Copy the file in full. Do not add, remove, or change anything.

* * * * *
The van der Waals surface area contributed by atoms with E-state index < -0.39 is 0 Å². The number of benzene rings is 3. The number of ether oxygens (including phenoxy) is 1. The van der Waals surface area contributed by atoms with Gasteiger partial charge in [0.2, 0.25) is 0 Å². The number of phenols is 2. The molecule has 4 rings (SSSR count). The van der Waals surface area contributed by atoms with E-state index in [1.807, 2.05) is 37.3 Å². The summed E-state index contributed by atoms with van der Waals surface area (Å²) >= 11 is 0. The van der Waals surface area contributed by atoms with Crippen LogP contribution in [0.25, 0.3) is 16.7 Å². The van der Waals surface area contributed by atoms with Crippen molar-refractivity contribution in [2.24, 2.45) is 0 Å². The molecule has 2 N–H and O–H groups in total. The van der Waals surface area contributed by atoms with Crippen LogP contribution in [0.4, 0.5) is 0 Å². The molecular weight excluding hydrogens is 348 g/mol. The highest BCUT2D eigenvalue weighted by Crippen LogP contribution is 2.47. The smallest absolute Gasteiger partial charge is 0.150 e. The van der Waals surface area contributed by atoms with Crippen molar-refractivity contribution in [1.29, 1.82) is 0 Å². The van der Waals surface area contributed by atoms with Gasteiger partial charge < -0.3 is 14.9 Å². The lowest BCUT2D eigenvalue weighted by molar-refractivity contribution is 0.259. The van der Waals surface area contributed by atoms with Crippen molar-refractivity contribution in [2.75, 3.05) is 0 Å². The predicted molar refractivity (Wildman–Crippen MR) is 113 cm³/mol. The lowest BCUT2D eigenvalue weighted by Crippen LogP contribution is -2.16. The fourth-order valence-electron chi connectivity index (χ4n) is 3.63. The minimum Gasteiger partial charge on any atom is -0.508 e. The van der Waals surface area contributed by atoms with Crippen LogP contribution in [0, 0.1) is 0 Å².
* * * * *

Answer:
The van der Waals surface area contributed by atoms with E-state index < -0.39 is 0 Å². The number of benzene rings is 3. The number of ether oxygens (including phenoxy) is 1. The van der Waals surface area contributed by atoms with Gasteiger partial charge in [0.2, 0.25) is 0 Å². The number of phenols is 2. The molecule has 4 rings (SSSR count). The van der Waals surface area contributed by atoms with E-state index in [1.807, 2.05) is 37.3 Å². The summed E-state index contributed by atoms with van der Waals surface area (Å²) >= 11 is 0. The van der Waals surface area contributed by atoms with Crippen LogP contribution in [0.25, 0.3) is 16.7 Å². The van der Waals surface area contributed by atoms with Crippen molar-refractivity contribution in [2.24, 2.45) is 0 Å². The molecule has 2 N–H and O–H groups in total. The van der Waals surface area contributed by atoms with Crippen LogP contribution in [0.4, 0.5) is 0 Å². The molecular weight excluding hydrogens is 348 g/mol. The highest BCUT2D eigenvalue weighted by Crippen LogP contribution is 2.47. The smallest absolute Gasteiger partial charge is 0.150 e. The van der Waals surface area contributed by atoms with Crippen molar-refractivity contribution in [1.29, 1.82) is 0 Å². The van der Waals surface area contributed by atoms with Gasteiger partial charge < -0.3 is 14.9 Å². The lowest BCUT2D eigenvalue weighted by molar-refractivity contribution is 0.259. The van der Waals surface area contributed by atoms with Crippen molar-refractivity contribution in [2.75, 3.05) is 0 Å². The predicted molar refractivity (Wildman–Crippen MR) is 113 cm³/mol. The lowest BCUT2D eigenvalue weighted by Crippen LogP contribution is -2.16. The fourth-order valence-electron chi connectivity index (χ4n) is 3.63. The minimum Gasteiger partial charge on any atom is -0.508 e. The van der Waals surface area contributed by atoms with Crippen LogP contribution in [0, 0.1) is 0 Å².